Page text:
The phone rang at midnight.
Malik Sallah was in Kentucky for his first year of college. It was his brother calling, and he was sobbing.
“Yo Malik,” he said. “Dad got shot. He’s dead.”
Sallah had just only recently established a strong relationship with his father, Jacob Sallah, when the immigrant from Gambia was shot to death in late October. Jacob Sallah, 42, had been in and out of prison much of Malik’s life, but the last year or two, they’d become close.
“He was such a good person, he was doing so much better … and when he finally was, he was taken,” Malik Sallah, 20, said. The pain of that loss is what he wants to convey Sunday at an event at William Fleming High School in Roanoke to memorialize victims of gun violence.
“Once you kill somebody, they never come back. That pain on that family will always be there,” he said.
He’ll be one of four victims’ family members telling their stories as part of the Roanoke Remembers event. City leaders will speak, and others will sing, dance or read poetry. The program begins at 5 p.m., but for an hour beforehand, people are invited to post photos and write the names of those they’ve lost to gun violence in the Fleming lobby .
Victims’ families and friends are also invited to submit digital photos for inclusion in a memorial slide show to the city clerk at firstname.lastname@example.org.
“We hope, through various art forms, to provide a safe space for healing,” Vice Mayor Joe Cobb said. “And I think what’s unique about this is people don’t tend to look to government for healing.”
The event is the first visible work of a gun violence task force recently appointed by Roanoke City Council.
Cobb said the idea for the event was born alongside the idea for the task force, which aims to promote healing and seek preventative solutions to gun violence.
Cobb said the idea was for “some kind of event that would raise awareness and be primarily healing focused and honor those who died and bring the community together.”
“I don’t think we even begin to comprehend the trauma that people live with,” Cobb said.
Malik Sallah expects to gain some peace of mind from being in a community of others who understand what he and his family are enduring.
He didn’t know his father until he was 8, when Jacob Sallah was released from prison the first time. They met, and Malik found out he had four half-siblings — a whole family — he didn’t know about.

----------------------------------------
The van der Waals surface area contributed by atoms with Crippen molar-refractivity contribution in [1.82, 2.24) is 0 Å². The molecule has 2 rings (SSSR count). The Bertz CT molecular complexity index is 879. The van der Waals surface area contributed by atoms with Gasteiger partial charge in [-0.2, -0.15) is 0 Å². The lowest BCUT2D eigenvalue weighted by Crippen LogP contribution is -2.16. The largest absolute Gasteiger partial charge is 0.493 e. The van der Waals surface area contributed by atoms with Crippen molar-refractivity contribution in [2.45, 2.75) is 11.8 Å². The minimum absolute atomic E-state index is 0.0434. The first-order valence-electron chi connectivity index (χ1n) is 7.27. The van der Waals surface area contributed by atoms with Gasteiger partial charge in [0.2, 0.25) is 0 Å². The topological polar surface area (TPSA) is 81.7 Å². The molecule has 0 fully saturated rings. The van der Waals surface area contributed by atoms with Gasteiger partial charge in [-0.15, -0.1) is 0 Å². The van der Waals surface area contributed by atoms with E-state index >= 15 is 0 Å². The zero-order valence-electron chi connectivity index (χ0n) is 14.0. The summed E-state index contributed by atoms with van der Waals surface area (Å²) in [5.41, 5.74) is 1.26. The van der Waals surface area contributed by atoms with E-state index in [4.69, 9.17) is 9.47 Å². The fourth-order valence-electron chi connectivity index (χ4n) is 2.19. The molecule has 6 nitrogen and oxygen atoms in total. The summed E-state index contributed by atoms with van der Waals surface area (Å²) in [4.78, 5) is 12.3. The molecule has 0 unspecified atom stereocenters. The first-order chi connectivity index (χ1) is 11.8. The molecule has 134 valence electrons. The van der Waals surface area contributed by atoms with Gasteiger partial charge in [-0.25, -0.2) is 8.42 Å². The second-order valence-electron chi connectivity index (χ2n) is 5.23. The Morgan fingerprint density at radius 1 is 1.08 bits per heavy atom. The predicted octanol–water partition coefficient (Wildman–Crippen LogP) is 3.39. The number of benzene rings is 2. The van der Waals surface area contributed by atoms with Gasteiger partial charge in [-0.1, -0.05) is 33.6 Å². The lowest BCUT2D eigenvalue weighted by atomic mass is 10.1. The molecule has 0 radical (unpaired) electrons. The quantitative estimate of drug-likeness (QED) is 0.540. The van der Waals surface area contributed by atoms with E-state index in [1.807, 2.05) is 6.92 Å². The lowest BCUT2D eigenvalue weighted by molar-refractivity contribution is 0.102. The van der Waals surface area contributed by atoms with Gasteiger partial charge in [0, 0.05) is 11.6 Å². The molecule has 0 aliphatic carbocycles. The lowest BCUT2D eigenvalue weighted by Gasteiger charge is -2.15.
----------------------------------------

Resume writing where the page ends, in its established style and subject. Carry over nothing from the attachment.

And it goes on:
For five years his father was free before reoffending.
“Even though he was incarcerated, he always called to see how I was doing,” Malik Sallah said. “He was still a good person, but he just hung out with the wrong crowd.”
When Jacob Sallah was released again about three years ago, he told his brother, “I’m done, I’m going to get right, I’m going to be in my kids’ life.”
And Malik Sallah said he was. Malik is an elite wrestler, and his father always talked to him before tournaments when he couldn’t attend in person.
His senior year at Cave Spring High School, Malik won the state championship in his weight division. His father shouted to anyone who could hear when Malik called with the news: “My boy’s a state champ!”
When Malik graduated, Jacob Sallah was there screaming. He asked his son later, “Did you hear me?”
Jacob Sallah was hanging out in an apartment on Hanover Avenue on Oct. 30 when he and Travis Jarrod Turnage, 37, of Franklin County, whom Malik Sallah calls “Uncle T.J.,” were shot to death.
Dominic Shantae Townes, 30, was arrested the next day and will stand trial on two counts of murder and other charges later this month.
Malik Sallah said all he’s heard about the motive is that there was a dispute between his father and the man who shot them because the man owed Jacob Sallah some money.
Before the arrest, Malik Sallah said, his older brother was vowing revenge on their father’s killer.
“You just need to chill,” Malik said he told his brother. It only makes things worse to end up in jail, he said, “and you’re taking the pain that you have inside and putting it on another family.”
That cycle of violence and vengeance is at the core of too much gun violence, Malik said, and ending it is the thrust of his message .
“A lot of youth nowadays in Roanoke have that thought that, ‘I’m gonna be that man. … I’m gonna be a killer,’ ” he said. “The streets ain’t cool. I’ve been from the streets. The streets ain’t where it’s at.”
He’s now waiting to start his second year at Campbellsville University in Kentucky, where he’s a standout wrestler.
His message for other young men who fancy a life of violence: “You’re bigger than that, you’re better than that. Get an education, get to college. That’s what’s cool …
No matter where you come from, you can better yourself.”